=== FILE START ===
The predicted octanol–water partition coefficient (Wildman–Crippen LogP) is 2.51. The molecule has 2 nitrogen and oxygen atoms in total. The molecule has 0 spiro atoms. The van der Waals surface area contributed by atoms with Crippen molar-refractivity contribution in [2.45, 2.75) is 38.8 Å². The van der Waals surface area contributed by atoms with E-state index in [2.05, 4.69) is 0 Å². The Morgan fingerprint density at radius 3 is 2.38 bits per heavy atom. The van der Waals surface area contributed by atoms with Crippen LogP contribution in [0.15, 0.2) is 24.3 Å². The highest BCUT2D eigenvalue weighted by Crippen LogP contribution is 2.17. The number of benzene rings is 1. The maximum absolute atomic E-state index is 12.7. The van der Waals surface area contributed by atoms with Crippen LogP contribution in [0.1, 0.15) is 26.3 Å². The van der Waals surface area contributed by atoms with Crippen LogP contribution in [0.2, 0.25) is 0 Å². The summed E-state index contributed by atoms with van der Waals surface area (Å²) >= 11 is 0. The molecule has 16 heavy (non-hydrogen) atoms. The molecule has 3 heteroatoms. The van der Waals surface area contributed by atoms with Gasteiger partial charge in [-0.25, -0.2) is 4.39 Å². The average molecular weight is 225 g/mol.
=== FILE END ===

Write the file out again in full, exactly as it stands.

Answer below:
The predicted octanol–water partition coefficient (Wildman–Crippen LogP) is 2.51. The molecule has 2 nitrogen and oxygen atoms in total. The molecule has 0 spiro atoms. The van der Waals surface area contributed by atoms with Crippen molar-refractivity contribution in [2.45, 2.75) is 38.8 Å². The van der Waals surface area contributed by atoms with E-state index in [2.05, 4.69) is 0 Å². The Morgan fingerprint density at radius 3 is 2.38 bits per heavy atom. The van der Waals surface area contributed by atoms with Crippen LogP contribution in [0.15, 0.2) is 24.3 Å². The highest BCUT2D eigenvalue weighted by Crippen LogP contribution is 2.17. The number of benzene rings is 1. The maximum absolute atomic E-state index is 12.7. The van der Waals surface area contributed by atoms with Crippen LogP contribution in [0.1, 0.15) is 26.3 Å². The van der Waals surface area contributed by atoms with Crippen LogP contribution in [0.2, 0.25) is 0 Å². The summed E-state index contributed by atoms with van der Waals surface area (Å²) >= 11 is 0. The molecule has 16 heavy (non-hydrogen) atoms. The molecule has 3 heteroatoms. The van der Waals surface area contributed by atoms with Gasteiger partial charge in [-0.25, -0.2) is 4.39 Å². The average molecular weight is 225 g/mol.